Miami mayor says city 'breaking record after record after record' of coronavirus cases

Miami Mayor Francis Suarez (R) said Sunday he's hopeful measures put in place to curb the spread of the coronavirus will prevent city officials from needing to enact even more dramatic restrictions in the coming weeks.

Both Miami and Florida are seeing record numbers of new COVID-19 infections. Florida reported a record 11,458 cases on Saturday, and as of Friday, 1 in 5 coronavirus tests in the Miami-Dade region was coming back positive. 

"It’s clear that the growth is exponential at this point," Suarez said on ABC's "This Week." "You know we’ve been breaking record after record after record all in the last couple of weeks."

Suarez said that though Miami was the last city in Florida to reopen, "there's no doubt" the pace of reopening played a role in how quickly coronavirus case counts began rising.

"I was criticized for waiting so long," he said. "But there's no doubt that the fact that when we reopened, people started socializing as if the virus didn't exist."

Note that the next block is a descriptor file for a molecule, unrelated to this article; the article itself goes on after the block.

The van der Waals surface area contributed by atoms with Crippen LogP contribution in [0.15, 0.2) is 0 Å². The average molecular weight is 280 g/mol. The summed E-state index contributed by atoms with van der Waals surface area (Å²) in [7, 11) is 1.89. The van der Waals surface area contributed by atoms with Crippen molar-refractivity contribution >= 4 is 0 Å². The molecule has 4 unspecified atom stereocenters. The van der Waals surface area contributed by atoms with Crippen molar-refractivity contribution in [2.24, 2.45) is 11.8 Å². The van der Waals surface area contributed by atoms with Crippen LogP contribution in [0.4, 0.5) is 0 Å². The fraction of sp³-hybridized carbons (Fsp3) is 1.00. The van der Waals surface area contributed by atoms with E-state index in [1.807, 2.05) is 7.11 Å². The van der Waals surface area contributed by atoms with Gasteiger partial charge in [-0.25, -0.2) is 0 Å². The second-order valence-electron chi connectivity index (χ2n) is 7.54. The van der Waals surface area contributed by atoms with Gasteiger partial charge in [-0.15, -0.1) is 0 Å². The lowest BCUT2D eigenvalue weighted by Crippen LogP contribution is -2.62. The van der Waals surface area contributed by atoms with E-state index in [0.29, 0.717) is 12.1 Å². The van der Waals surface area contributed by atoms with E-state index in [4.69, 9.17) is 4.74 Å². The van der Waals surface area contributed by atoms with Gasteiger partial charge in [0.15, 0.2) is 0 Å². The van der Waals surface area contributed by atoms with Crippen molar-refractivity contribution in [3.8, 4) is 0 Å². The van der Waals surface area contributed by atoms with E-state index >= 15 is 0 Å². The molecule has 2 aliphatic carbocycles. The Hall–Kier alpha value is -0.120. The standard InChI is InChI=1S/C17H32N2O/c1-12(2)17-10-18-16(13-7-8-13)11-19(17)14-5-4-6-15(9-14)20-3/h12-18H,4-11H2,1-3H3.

Before the stay-at-home order, Suarez said, Miami was seeing 35 new cases a day. After implementing the stay-at-home order, that dropped to 14 new cases a day, but last week saw 91 new coronavirus cases per day in Miami, he said.

Suarez said he hopes recently enacted policies — including requiring masks, closing area beaches for the July Fourth weekend and increasing penalties for businesses that don't comply with safety regulations — will have a positive impact.

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Suarez also said some people were upset with the restrictions but that he's seen widespread compliance. On the mask requirement, the city hasn't done "massive amounts of enforcement," he noted. 

"The way it works is, it’s similar to when we did a stay-at home-order. You know, we don't actually go door to door and knock on people's homes," he said.

Suarez added, "The reason why we do it is, it's no different than telling people they need to wear a seatbelt. You know, if you get in a car accident, you know, there's a good chance that you'll walk away if you're wearing a seatbelt. The same thing with a mask. If people are wearing the masks in public, there's a very good chance that we're going to be able to slow down or stop the spread. So that's the reason why we do it."